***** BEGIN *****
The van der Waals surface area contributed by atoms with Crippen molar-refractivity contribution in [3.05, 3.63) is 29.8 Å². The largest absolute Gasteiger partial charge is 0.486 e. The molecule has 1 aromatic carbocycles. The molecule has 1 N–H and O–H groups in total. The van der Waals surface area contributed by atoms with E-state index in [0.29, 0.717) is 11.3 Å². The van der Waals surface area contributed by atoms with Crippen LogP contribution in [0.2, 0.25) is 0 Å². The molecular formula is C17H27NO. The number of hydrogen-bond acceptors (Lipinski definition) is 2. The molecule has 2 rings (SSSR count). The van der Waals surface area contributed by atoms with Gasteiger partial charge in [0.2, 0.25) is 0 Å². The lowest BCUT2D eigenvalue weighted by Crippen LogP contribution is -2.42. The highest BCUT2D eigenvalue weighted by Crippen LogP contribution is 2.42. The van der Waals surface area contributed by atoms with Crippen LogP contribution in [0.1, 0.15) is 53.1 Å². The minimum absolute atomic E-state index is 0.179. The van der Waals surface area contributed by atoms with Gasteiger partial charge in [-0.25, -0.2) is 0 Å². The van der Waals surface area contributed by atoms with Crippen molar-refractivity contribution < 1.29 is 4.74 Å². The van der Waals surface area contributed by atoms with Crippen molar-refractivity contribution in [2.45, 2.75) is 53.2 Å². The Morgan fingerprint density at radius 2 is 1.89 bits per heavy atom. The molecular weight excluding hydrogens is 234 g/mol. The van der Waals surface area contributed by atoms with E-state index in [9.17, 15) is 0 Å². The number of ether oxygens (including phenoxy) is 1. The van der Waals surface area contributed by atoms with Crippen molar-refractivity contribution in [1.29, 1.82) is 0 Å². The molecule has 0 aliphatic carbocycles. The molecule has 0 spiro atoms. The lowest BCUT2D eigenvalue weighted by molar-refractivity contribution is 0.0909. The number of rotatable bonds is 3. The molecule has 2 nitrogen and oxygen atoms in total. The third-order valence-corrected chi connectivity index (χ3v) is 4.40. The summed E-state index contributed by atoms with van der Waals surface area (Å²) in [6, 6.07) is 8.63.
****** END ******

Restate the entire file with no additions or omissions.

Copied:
The van der Waals surface area contributed by atoms with Crippen molar-refractivity contribution in [3.05, 3.63) is 29.8 Å². The largest absolute Gasteiger partial charge is 0.486 e. The molecule has 1 aromatic carbocycles. The molecule has 1 N–H and O–H groups in total. The van der Waals surface area contributed by atoms with E-state index in [0.29, 0.717) is 11.3 Å². The van der Waals surface area contributed by atoms with Crippen LogP contribution in [0.2, 0.25) is 0 Å². The molecular formula is C17H27NO. The number of hydrogen-bond acceptors (Lipinski definition) is 2. The molecule has 2 rings (SSSR count). The van der Waals surface area contributed by atoms with Gasteiger partial charge in [0.2, 0.25) is 0 Å². The lowest BCUT2D eigenvalue weighted by Crippen LogP contribution is -2.42. The highest BCUT2D eigenvalue weighted by Crippen LogP contribution is 2.42. The van der Waals surface area contributed by atoms with Crippen LogP contribution in [0.1, 0.15) is 53.1 Å². The minimum absolute atomic E-state index is 0.179. The van der Waals surface area contributed by atoms with Gasteiger partial charge in [-0.25, -0.2) is 0 Å². The van der Waals surface area contributed by atoms with Crippen molar-refractivity contribution < 1.29 is 4.74 Å². The van der Waals surface area contributed by atoms with Crippen molar-refractivity contribution in [2.45, 2.75) is 53.2 Å². The Morgan fingerprint density at radius 2 is 1.89 bits per heavy atom. The molecular weight excluding hydrogens is 234 g/mol. The van der Waals surface area contributed by atoms with E-state index in [9.17, 15) is 0 Å². The number of ether oxygens (including phenoxy) is 1. The van der Waals surface area contributed by atoms with Crippen molar-refractivity contribution in [1.29, 1.82) is 0 Å². The molecule has 0 aliphatic carbocycles. The molecule has 0 spiro atoms. The lowest BCUT2D eigenvalue weighted by molar-refractivity contribution is 0.0909. The number of rotatable bonds is 3. The molecule has 2 nitrogen and oxygen atoms in total. The third-order valence-corrected chi connectivity index (χ3v) is 4.40. The summed E-state index contributed by atoms with van der Waals surface area (Å²) in [6, 6.07) is 8.63.